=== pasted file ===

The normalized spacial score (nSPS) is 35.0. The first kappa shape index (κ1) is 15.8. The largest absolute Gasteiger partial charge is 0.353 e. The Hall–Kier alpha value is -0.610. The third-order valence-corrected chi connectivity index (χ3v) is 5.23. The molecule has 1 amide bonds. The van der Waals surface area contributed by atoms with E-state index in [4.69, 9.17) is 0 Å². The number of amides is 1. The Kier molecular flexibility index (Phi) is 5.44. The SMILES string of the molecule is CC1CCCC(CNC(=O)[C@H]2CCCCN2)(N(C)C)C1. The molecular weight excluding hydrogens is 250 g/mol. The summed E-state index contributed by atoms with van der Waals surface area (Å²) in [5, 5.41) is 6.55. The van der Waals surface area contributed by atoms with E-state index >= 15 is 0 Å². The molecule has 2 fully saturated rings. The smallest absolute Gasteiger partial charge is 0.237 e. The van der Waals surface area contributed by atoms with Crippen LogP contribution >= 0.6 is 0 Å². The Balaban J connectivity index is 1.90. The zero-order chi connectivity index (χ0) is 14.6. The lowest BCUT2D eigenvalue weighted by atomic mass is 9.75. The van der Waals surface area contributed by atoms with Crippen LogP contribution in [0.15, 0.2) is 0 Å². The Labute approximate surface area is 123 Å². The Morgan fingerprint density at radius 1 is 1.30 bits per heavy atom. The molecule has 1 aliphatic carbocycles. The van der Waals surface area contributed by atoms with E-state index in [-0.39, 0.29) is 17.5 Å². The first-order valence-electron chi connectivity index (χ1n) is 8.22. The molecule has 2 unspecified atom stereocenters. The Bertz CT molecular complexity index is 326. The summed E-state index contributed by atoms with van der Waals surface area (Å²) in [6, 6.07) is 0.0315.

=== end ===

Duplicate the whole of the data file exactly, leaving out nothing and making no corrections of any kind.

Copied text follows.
The normalized spacial score (nSPS) is 35.0. The first kappa shape index (κ1) is 15.8. The largest absolute Gasteiger partial charge is 0.353 e. The Hall–Kier alpha value is -0.610. The third-order valence-corrected chi connectivity index (χ3v) is 5.23. The molecule has 1 amide bonds. The van der Waals surface area contributed by atoms with E-state index in [4.69, 9.17) is 0 Å². The number of amides is 1. The Kier molecular flexibility index (Phi) is 5.44. The SMILES string of the molecule is CC1CCCC(CNC(=O)[C@H]2CCCCN2)(N(C)C)C1. The molecular weight excluding hydrogens is 250 g/mol. The summed E-state index contributed by atoms with van der Waals surface area (Å²) in [5, 5.41) is 6.55. The van der Waals surface area contributed by atoms with E-state index >= 15 is 0 Å². The molecule has 2 fully saturated rings. The smallest absolute Gasteiger partial charge is 0.237 e. The van der Waals surface area contributed by atoms with Crippen LogP contribution >= 0.6 is 0 Å². The Balaban J connectivity index is 1.90. The zero-order chi connectivity index (χ0) is 14.6. The lowest BCUT2D eigenvalue weighted by atomic mass is 9.75. The van der Waals surface area contributed by atoms with Crippen LogP contribution in [0.15, 0.2) is 0 Å². The Labute approximate surface area is 123 Å². The Morgan fingerprint density at radius 1 is 1.30 bits per heavy atom. The molecule has 1 aliphatic carbocycles. The van der Waals surface area contributed by atoms with E-state index in [-0.39, 0.29) is 17.5 Å². The first-order valence-electron chi connectivity index (χ1n) is 8.22. The molecule has 2 unspecified atom stereocenters. The Bertz CT molecular complexity index is 326. The summed E-state index contributed by atoms with van der Waals surface area (Å²) in [6, 6.07) is 0.0315.